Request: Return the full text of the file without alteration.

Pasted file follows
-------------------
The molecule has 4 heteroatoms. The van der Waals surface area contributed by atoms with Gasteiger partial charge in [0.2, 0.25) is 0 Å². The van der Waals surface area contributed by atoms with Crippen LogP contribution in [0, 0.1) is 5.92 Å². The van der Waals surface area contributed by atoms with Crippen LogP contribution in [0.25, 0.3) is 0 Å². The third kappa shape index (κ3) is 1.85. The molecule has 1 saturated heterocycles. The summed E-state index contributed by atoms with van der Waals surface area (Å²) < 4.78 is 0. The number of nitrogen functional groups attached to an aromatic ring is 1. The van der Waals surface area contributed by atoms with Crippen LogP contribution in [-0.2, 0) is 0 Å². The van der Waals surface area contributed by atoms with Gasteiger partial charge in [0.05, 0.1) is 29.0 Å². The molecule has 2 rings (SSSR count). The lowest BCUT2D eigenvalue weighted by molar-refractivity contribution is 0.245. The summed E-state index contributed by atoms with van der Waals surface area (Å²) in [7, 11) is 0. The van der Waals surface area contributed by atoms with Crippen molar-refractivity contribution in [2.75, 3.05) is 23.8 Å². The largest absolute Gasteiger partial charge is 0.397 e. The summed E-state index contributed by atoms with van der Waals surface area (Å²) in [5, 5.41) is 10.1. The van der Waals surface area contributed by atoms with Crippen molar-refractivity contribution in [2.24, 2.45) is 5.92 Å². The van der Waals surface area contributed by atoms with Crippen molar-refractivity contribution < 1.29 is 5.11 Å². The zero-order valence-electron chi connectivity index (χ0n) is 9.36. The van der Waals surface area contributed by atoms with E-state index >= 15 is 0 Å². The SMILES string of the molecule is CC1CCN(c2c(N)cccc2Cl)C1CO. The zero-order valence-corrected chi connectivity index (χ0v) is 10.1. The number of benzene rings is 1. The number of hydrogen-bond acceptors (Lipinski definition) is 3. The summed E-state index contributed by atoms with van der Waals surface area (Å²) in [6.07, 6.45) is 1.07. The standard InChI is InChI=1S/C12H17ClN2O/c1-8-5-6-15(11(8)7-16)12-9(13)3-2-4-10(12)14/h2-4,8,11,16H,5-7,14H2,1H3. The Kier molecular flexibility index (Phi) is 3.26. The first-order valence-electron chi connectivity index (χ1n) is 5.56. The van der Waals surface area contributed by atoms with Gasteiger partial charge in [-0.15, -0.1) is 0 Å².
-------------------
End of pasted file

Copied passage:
The molecule has 4 heteroatoms. The van der Waals surface area contributed by atoms with Gasteiger partial charge in [0.2, 0.25) is 0 Å². The van der Waals surface area contributed by atoms with Crippen LogP contribution in [0, 0.1) is 5.92 Å². The van der Waals surface area contributed by atoms with Crippen LogP contribution in [0.25, 0.3) is 0 Å². The third kappa shape index (κ3) is 1.85. The molecule has 1 saturated heterocycles. The summed E-state index contributed by atoms with van der Waals surface area (Å²) < 4.78 is 0. The number of nitrogen functional groups attached to an aromatic ring is 1. The van der Waals surface area contributed by atoms with Crippen LogP contribution in [-0.2, 0) is 0 Å². The van der Waals surface area contributed by atoms with Gasteiger partial charge in [0.05, 0.1) is 29.0 Å². The molecule has 2 rings (SSSR count). The lowest BCUT2D eigenvalue weighted by molar-refractivity contribution is 0.245. The summed E-state index contributed by atoms with van der Waals surface area (Å²) in [7, 11) is 0. The van der Waals surface area contributed by atoms with Crippen molar-refractivity contribution in [2.75, 3.05) is 23.8 Å². The largest absolute Gasteiger partial charge is 0.397 e. The summed E-state index contributed by atoms with van der Waals surface area (Å²) in [5, 5.41) is 10.1. The van der Waals surface area contributed by atoms with Crippen molar-refractivity contribution in [2.24, 2.45) is 5.92 Å². The van der Waals surface area contributed by atoms with Crippen molar-refractivity contribution < 1.29 is 5.11 Å². The zero-order valence-electron chi connectivity index (χ0n) is 9.36. The van der Waals surface area contributed by atoms with E-state index >= 15 is 0 Å². The SMILES string of the molecule is CC1CCN(c2c(N)cccc2Cl)C1CO. The zero-order valence-corrected chi connectivity index (χ0v) is 10.1. The number of benzene rings is 1. The number of hydrogen-bond acceptors (Lipinski definition) is 3. The summed E-state index contributed by atoms with van der Waals surface area (Å²) in [6.07, 6.45) is 1.07. The standard InChI is InChI=1S/C12H17ClN2O/c1-8-5-6-15(11(8)7-16)12-9(13)3-2-4-10(12)14/h2-4,8,11,16H,5-7,14H2,1H3. The Kier molecular flexibility index (Phi) is 3.26. The first-order valence-electron chi connectivity index (χ1n) is 5.56. The van der Waals surface area contributed by atoms with Gasteiger partial charge in [-0.15, -0.1) is 0 Å².